This morning, I threw on a summer dress and went to see The Butler. I loved it from beginning to end, although a few scenes gave me pause. What surprised me however, was that I cried towards the end of the film, when they show the clip of Obama being elected President. I suddenly had a flashback to the 2008 election party I attended with a bunch of black graduate students. There was so much hope and so much pessimism commingling, like cousins who couldn’t stand each other. When it was announced that Obama was President, we erupted. I went crazy–I ran into the nearest coat closet, called Rachel, and we prayed and laughed together, while everyone else struggled to remember the second verse of Lift Every Voice and Sing, the black national anthem.
I looked at the screen today, thought about how I experienced President Obama’s 2008 election, and felt tears running down my face. “I love America so much,” I whispered. My tears and the fact that I was speaking to myself embarrassed me. I intensely dislike crying, especially in public places. I shrugged it off as a moment of intense sentimentality.
I never really talk about my love for America, despite (and likely because of) the fact that my PhD is in American Studies. It’s so much easier to have a cool and critical distance when thinking about American politics. My life is packed with West Indians who, while happy to be in this country, still eat pepperpot and cookup rice, beef patties and meethai. We still trade stories about people we know “back home”–which, for my parents, means Guyana and Trinidad, but for me, means Brooklyn. We talk about currency and corrupt governments in between prayer meetings and give each other warning stories about witchcraft and thieves. But we’re quick to defend the countries against outsiders, who know nothing.
If I went back to Guyana and Trinidad today, there is no doubt that my family members and friends there would consider me 100% Yankee, as they used to say in the 1990s. “You look different, you smell different, you’re a foreigner,” my mom reminds me. I finally asked if they would send me back down, at 28, by myself.
“No,” my father said. “No one is going back home without me.” That was it. My parents are well aware that I traveled everywhere on my own or with similarly confused people at age 20. Yet the territory of their homelands were off-limits to me at 28. I could only experience their countries through food, sorrel, and the Labor Day parade in Brooklyn.
As I live in this country, and build my life here, I am painfully aware that I know so much more about U.S. history than I do about the history of Guyana and Trinidad. I hear bits and pieces of each history over steaming mugs of tea and my mom’s coconut bread. There’s a two-ness I always feel as an American citizen whose history is rooted elsewhere. Everyone I meet assumes that I’m African American. I’m black, I was born here, and I study African American literature, history and culture. But to be an African American seems like a privilege bestowed upon those whose ancestors were enslaved here. My ancestors were enslaved elsewhere. And I always felt like an outsider amongst African Americans, and somewhat of an outsider amongst West Indians who were born in a particular country, or who maybe kept up with the cuisine, the sayings, the accent. There’s a rootlessness I feel because I grew up as a West Indian and was perceived as an African American.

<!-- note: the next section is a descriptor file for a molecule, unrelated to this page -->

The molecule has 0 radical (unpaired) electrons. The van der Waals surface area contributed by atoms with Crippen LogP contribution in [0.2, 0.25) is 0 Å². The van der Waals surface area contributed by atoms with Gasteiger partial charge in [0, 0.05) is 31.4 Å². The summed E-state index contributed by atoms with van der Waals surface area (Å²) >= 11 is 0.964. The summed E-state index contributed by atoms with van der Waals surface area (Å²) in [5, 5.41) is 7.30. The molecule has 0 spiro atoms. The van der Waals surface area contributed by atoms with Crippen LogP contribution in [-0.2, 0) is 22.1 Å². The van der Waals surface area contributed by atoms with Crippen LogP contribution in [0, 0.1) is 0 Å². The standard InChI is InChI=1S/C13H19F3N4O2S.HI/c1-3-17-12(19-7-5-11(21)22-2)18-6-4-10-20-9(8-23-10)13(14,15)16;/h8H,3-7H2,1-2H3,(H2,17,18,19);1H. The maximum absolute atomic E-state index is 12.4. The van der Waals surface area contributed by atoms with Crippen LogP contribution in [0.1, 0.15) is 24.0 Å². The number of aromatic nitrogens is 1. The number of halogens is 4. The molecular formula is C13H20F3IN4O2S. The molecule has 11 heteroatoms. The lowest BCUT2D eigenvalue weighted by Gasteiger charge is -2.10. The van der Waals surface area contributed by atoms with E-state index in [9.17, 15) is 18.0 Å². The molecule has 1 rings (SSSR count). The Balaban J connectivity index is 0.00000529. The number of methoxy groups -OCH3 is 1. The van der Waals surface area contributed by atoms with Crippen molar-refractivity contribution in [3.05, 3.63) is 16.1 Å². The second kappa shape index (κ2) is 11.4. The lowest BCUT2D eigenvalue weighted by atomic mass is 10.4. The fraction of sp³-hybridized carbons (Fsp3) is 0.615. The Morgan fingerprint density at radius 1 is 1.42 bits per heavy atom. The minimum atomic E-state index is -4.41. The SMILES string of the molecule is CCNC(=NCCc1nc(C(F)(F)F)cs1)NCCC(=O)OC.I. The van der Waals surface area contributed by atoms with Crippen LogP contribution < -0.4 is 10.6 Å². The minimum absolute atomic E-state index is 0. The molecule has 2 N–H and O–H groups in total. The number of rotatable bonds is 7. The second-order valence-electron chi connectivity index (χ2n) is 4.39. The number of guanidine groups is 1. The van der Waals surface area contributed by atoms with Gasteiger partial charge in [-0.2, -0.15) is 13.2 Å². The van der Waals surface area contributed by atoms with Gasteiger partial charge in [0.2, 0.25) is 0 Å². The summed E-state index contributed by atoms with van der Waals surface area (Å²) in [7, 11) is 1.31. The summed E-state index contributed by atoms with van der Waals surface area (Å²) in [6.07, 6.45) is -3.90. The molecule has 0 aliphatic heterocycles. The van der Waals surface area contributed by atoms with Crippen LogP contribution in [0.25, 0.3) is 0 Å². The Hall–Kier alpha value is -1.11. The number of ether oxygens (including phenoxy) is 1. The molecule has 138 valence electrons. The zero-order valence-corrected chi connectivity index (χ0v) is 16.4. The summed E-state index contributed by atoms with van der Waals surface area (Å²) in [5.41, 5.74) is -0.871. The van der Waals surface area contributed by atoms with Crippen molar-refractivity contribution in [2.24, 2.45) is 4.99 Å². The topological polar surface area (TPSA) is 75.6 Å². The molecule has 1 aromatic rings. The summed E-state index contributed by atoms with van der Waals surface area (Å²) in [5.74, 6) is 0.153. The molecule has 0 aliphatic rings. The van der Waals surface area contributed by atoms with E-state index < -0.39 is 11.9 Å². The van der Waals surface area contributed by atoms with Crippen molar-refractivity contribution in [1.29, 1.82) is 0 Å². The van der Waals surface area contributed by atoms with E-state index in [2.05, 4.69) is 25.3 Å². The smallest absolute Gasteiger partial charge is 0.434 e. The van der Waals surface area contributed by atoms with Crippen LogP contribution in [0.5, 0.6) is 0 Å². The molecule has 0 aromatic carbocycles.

While living in Brooklyn, my aunt in England sent over a grammar book that was published in Scotland. At P.S./I.S. 308, Ms. Jarvis, who had elegant locs, told us all about Kwanzaa, and I was in a Gospel Choir whose songs would have set the congregants of my traditional, Brethren church running from the building. (The songs were loud. We used instruments. We clapped.) I was taught to cultivate a careful Britishness; to be proud of the independence of my family’s countries; to be happy for the privileges that being in America granted us. I learned to juggle all of these identities. I politely recited verses for one audience, “preached them” for another audience, and rapped Biggie’s verse in Mo Money Mo Problems on the playground.
Watching The Butler, I felt as though I was grandfathered into American history. My family wasn’t in America in the 1950s; yet, so many of the problems of American slavery still echo today. Maybe it’s okay that I’m an American citizen with her feet in three other countries: Trinidad, Guyana, and England. Maybe that mixture makes me American, rather than an impostor amongst Americans. I’m not sure I’ll ever know.